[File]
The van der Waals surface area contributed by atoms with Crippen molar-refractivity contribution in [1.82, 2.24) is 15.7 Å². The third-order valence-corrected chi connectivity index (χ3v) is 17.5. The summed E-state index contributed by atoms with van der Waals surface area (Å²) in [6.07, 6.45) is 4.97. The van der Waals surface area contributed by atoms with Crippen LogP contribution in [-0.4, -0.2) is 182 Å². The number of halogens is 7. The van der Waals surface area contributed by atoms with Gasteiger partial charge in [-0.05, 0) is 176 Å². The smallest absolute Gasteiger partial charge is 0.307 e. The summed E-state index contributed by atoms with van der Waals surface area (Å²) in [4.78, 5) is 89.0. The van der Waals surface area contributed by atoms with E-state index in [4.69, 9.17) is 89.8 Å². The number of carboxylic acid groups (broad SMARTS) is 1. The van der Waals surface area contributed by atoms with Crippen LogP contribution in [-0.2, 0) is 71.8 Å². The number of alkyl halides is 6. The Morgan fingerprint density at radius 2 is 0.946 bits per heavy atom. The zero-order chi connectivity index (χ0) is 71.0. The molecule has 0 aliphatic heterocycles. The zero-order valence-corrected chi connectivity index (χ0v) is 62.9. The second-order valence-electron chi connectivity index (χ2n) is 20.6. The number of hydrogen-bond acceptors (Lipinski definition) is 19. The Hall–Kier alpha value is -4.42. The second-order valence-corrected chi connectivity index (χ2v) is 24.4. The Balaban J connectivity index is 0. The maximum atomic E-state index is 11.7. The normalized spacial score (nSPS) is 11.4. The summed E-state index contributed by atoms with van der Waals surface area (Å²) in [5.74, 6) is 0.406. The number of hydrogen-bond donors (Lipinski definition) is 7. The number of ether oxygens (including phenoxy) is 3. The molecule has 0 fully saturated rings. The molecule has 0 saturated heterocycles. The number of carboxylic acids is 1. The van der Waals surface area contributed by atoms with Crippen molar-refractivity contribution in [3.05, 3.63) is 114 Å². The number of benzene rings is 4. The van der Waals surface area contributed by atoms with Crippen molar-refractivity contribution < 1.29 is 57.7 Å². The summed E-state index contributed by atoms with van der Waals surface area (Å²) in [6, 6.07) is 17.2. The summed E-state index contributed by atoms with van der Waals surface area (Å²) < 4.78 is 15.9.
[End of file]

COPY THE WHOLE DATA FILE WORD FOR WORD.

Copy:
The van der Waals surface area contributed by atoms with Crippen molar-refractivity contribution in [1.82, 2.24) is 15.7 Å². The third-order valence-corrected chi connectivity index (χ3v) is 17.5. The summed E-state index contributed by atoms with van der Waals surface area (Å²) in [6.07, 6.45) is 4.97. The van der Waals surface area contributed by atoms with Crippen LogP contribution in [-0.4, -0.2) is 182 Å². The number of halogens is 7. The van der Waals surface area contributed by atoms with Gasteiger partial charge in [-0.05, 0) is 176 Å². The smallest absolute Gasteiger partial charge is 0.307 e. The summed E-state index contributed by atoms with van der Waals surface area (Å²) in [4.78, 5) is 89.0. The van der Waals surface area contributed by atoms with E-state index in [4.69, 9.17) is 89.8 Å². The number of carboxylic acid groups (broad SMARTS) is 1. The van der Waals surface area contributed by atoms with Crippen LogP contribution in [-0.2, 0) is 71.8 Å². The number of alkyl halides is 6. The Morgan fingerprint density at radius 2 is 0.946 bits per heavy atom. The zero-order chi connectivity index (χ0) is 71.0. The molecule has 0 aliphatic heterocycles. The zero-order valence-corrected chi connectivity index (χ0v) is 62.9. The second-order valence-electron chi connectivity index (χ2n) is 20.6. The number of hydrogen-bond acceptors (Lipinski definition) is 19. The Hall–Kier alpha value is -4.42. The second-order valence-corrected chi connectivity index (χ2v) is 24.4. The Balaban J connectivity index is 0. The maximum atomic E-state index is 11.7. The normalized spacial score (nSPS) is 11.4. The summed E-state index contributed by atoms with van der Waals surface area (Å²) in [5.74, 6) is 0.406. The number of hydrogen-bond donors (Lipinski definition) is 7. The number of ether oxygens (including phenoxy) is 3. The molecule has 0 fully saturated rings. The molecule has 0 saturated heterocycles. The number of carboxylic acids is 1. The van der Waals surface area contributed by atoms with Crippen molar-refractivity contribution in [3.05, 3.63) is 114 Å². The number of benzene rings is 4. The van der Waals surface area contributed by atoms with Crippen molar-refractivity contribution < 1.29 is 57.7 Å². The summed E-state index contributed by atoms with van der Waals surface area (Å²) in [6, 6.07) is 17.2. The summed E-state index contributed by atoms with van der Waals surface area (Å²) < 4.78 is 15.9.